New Mexico has announced a plan to make public college and university free for all residents in the state, a proposal considered one of the most ambitious attempts to make higher education more accessible.
The plan, if approved by the state’s Democratic-controlled legislature, would allow students, regardless of household income, to attend any of the 29 state’s public colleges and universities. State officials estimate that the program, officially called the New Mexico Opportunity Scholarship, will help 55,000 students each year attend college.
Calling the plan “the moonshot for higher education,” New Mexico Gov. Michelle Lujan Grisham announced the initiative on Wednesday at the New Mexico Higher Education Summit in Albuquerque.
THE BILL AND MELINDA Gates Foundation, the philanthropic and sometimes controversial group whose funding has influenced major education policy decisions in the U.S., is launching a new higher education initiative to answer the question, “Is college worth it?”
“More than at any other time I can remember, students and families across America are asking themselves, is college worth it,'” Sue Desmond-Hellmann, president of the Gates Foundation, said. “As the cost of a credential rises and student debt goes to record levels, people are actually asking a question I never thought I’d hear, ‘Is going to college a reliable path to economic opportunity?’ This question of value needs to be addressed, and we feel that it needs to be addressed urgently.”
To that end, the foundation has convened a 30-person commission to evaluate the returns of education after high school, especially for low-income students and students of color.
Today, U.S. Secretary of Education Betsy DeVos announced Year Round Pell grants will be available to students beginning July 1, 2017. This policy change will ensure hundreds of thousands of college students have the resources needed to finish their coursework in a timeframe that meets their individual needs.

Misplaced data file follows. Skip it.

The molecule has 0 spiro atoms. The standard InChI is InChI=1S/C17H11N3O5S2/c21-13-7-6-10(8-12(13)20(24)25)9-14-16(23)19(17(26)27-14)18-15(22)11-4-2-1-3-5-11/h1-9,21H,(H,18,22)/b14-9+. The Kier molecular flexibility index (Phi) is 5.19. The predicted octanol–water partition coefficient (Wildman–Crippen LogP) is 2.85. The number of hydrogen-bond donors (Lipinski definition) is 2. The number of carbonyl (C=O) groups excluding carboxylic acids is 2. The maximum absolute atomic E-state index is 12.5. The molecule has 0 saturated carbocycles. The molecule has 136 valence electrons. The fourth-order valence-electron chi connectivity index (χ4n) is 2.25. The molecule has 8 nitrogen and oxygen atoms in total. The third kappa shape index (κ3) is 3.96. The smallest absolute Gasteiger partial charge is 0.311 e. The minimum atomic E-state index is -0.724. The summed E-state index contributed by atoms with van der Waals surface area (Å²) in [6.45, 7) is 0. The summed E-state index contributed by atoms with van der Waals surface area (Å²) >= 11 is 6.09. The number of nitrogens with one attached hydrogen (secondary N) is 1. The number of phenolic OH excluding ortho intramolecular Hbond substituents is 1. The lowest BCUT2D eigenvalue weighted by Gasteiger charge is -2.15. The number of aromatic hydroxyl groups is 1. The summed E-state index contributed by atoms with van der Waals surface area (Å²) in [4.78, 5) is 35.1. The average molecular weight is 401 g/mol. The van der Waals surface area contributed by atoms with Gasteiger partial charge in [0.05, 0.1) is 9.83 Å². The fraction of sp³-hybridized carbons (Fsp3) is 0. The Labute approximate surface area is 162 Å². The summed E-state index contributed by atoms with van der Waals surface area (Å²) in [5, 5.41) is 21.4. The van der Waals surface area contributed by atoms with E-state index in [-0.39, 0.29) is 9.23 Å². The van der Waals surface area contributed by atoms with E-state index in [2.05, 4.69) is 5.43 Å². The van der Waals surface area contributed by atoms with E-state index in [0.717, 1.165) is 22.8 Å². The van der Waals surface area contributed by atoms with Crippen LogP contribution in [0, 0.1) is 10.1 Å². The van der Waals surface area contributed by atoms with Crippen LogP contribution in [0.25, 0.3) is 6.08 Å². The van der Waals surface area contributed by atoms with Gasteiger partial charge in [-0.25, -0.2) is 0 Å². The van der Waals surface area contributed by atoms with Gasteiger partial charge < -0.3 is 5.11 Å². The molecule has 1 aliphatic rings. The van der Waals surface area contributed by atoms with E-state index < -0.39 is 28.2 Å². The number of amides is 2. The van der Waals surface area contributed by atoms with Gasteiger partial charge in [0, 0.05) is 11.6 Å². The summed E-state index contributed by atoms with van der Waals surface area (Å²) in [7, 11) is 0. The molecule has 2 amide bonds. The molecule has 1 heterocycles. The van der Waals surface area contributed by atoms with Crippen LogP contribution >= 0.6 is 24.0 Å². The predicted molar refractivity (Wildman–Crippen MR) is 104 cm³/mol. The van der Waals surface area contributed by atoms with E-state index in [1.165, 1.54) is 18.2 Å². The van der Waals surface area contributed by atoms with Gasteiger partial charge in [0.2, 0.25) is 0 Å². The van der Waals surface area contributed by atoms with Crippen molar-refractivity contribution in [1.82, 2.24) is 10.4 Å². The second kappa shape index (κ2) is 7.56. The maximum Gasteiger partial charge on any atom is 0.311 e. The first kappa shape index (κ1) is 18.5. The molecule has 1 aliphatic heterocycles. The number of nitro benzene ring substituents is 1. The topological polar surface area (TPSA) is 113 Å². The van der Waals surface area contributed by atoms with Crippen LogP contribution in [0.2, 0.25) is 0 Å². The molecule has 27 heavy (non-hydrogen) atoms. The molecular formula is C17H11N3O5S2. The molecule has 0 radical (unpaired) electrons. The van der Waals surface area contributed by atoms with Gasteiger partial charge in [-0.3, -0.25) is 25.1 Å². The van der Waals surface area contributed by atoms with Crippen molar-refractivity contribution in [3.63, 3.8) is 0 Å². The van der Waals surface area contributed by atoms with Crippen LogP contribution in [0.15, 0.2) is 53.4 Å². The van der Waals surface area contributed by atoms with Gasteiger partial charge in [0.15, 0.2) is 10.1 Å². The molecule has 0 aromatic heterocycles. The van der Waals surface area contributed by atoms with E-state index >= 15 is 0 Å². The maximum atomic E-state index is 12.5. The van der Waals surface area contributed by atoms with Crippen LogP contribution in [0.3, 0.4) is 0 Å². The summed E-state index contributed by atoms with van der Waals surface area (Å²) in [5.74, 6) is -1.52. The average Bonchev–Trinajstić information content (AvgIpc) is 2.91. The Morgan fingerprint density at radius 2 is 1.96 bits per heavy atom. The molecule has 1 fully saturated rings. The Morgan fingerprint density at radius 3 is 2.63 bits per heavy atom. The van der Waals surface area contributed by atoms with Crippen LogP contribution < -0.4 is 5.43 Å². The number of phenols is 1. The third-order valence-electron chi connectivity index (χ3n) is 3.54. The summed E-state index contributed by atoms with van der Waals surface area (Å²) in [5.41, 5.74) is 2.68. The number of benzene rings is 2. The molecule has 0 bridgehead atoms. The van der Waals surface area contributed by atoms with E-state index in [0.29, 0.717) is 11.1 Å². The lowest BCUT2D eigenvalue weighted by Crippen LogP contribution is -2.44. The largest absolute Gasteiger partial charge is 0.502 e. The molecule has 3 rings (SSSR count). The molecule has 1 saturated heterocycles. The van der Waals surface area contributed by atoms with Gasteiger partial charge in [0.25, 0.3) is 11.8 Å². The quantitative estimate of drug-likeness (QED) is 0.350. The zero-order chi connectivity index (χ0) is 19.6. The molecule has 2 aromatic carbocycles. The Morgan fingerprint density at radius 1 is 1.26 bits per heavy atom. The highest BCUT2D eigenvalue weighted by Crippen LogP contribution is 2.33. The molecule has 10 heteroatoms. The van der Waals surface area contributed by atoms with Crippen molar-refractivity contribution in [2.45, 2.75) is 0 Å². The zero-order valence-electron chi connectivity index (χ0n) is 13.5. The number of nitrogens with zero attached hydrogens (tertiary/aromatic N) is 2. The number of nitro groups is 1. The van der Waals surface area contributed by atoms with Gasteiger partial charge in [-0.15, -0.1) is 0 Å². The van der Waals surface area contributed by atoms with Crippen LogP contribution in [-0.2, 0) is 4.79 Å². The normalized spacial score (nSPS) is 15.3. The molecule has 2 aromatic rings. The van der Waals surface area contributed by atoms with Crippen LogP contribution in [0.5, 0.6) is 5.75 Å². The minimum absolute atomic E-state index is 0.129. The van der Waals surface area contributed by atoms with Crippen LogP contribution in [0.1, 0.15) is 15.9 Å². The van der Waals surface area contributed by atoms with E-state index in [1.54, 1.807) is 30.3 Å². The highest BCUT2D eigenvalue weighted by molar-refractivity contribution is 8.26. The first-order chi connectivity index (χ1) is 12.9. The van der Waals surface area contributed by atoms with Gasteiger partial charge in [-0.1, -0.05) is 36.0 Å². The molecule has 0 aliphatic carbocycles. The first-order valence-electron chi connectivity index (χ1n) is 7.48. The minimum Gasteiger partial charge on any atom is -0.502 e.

“This decision is about empowering students and giving them the flexibility and support needed to achieve their goals,” said Secretary DeVos. “Expanding access to the Pell program, so that students who need additional resources can graduate more quickly and with less debt, is the right thing to do.”
This change in the Federal Pell Grant Program will allow an eligible student to receive up to 150 percent of the student’s Federal Pell Grant Scheduled Award beginning with the 2017–2018 award year.
I’m not afraid to admit that being a college senior was a little frightening (okay, slight understatement — it was extremely frightening!). As you, the Class of 2014, prepare to say goodbye to the comforts of your college community and say hello to the real world, you’re faced with many realities. Where will I live? How am I going to find a job? Will I make ends meet? Will I be happy?
And with all these new exciting challenges, one of the last things on most of your minds is repaying your student loans. Yet it’s one of our responsibilities and you need to be prepared for when the first bill arrives in the mail.
Earlier today at Coral Reef High School in Miami, President Obama announced the launch of an exciting initiative to help ensure that more of America’s students take the first step towards college success: completing the Free Application for Federal Student Aid (FAFSA) form.
The FAFSA Completion Initiative helps states, districts and schools give students the support they need to complete the form which serves as the gateway to accessing financial aid for college, career school, or graduate school.